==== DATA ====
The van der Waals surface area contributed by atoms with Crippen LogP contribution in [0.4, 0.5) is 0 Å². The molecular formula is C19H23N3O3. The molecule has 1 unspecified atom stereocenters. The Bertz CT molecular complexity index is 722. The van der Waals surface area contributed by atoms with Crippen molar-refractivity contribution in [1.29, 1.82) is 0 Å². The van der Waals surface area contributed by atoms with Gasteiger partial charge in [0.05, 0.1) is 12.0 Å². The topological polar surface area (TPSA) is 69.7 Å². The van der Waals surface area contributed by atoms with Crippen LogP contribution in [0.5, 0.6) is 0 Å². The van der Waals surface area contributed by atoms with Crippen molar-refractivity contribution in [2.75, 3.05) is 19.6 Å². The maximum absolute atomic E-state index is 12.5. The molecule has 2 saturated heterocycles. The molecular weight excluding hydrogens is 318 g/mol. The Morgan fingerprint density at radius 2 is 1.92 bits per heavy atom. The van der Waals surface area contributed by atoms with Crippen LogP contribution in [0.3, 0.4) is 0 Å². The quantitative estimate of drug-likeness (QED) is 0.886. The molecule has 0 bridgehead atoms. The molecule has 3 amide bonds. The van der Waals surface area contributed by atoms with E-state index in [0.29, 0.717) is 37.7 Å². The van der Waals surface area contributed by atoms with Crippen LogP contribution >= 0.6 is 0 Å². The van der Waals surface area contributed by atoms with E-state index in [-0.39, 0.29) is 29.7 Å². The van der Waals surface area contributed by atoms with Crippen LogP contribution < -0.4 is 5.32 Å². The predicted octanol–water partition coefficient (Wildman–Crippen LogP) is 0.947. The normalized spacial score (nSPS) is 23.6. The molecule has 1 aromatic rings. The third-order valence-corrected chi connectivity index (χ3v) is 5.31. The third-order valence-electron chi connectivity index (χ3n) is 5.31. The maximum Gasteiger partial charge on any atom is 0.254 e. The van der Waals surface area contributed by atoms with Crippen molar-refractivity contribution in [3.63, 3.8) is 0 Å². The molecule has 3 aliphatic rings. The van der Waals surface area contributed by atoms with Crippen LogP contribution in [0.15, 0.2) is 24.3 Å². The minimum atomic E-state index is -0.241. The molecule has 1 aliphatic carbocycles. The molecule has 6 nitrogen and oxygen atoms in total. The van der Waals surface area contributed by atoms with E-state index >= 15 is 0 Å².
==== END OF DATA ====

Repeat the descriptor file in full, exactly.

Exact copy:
The van der Waals surface area contributed by atoms with Crippen LogP contribution in [0.4, 0.5) is 0 Å². The molecular formula is C19H23N3O3. The molecule has 1 unspecified atom stereocenters. The Bertz CT molecular complexity index is 722. The van der Waals surface area contributed by atoms with Crippen molar-refractivity contribution in [1.29, 1.82) is 0 Å². The van der Waals surface area contributed by atoms with Gasteiger partial charge in [0.05, 0.1) is 12.0 Å². The topological polar surface area (TPSA) is 69.7 Å². The van der Waals surface area contributed by atoms with Crippen LogP contribution in [0.5, 0.6) is 0 Å². The van der Waals surface area contributed by atoms with Crippen molar-refractivity contribution in [2.75, 3.05) is 19.6 Å². The maximum absolute atomic E-state index is 12.5. The molecule has 2 saturated heterocycles. The molecular weight excluding hydrogens is 318 g/mol. The Morgan fingerprint density at radius 2 is 1.92 bits per heavy atom. The van der Waals surface area contributed by atoms with Crippen LogP contribution in [0.3, 0.4) is 0 Å². The quantitative estimate of drug-likeness (QED) is 0.886. The molecule has 0 bridgehead atoms. The molecule has 3 amide bonds. The van der Waals surface area contributed by atoms with E-state index in [0.29, 0.717) is 37.7 Å². The van der Waals surface area contributed by atoms with Crippen LogP contribution >= 0.6 is 0 Å². The van der Waals surface area contributed by atoms with E-state index in [-0.39, 0.29) is 29.7 Å². The van der Waals surface area contributed by atoms with Crippen LogP contribution < -0.4 is 5.32 Å². The predicted octanol–water partition coefficient (Wildman–Crippen LogP) is 0.947. The normalized spacial score (nSPS) is 23.6. The molecule has 1 aromatic rings. The third-order valence-corrected chi connectivity index (χ3v) is 5.31. The third-order valence-electron chi connectivity index (χ3n) is 5.31. The maximum Gasteiger partial charge on any atom is 0.254 e. The van der Waals surface area contributed by atoms with Crippen molar-refractivity contribution in [3.63, 3.8) is 0 Å². The molecule has 3 aliphatic rings. The van der Waals surface area contributed by atoms with Crippen LogP contribution in [0.15, 0.2) is 24.3 Å². The minimum atomic E-state index is -0.241. The molecule has 1 aliphatic carbocycles. The molecule has 6 nitrogen and oxygen atoms in total. The van der Waals surface area contributed by atoms with E-state index >= 15 is 0 Å².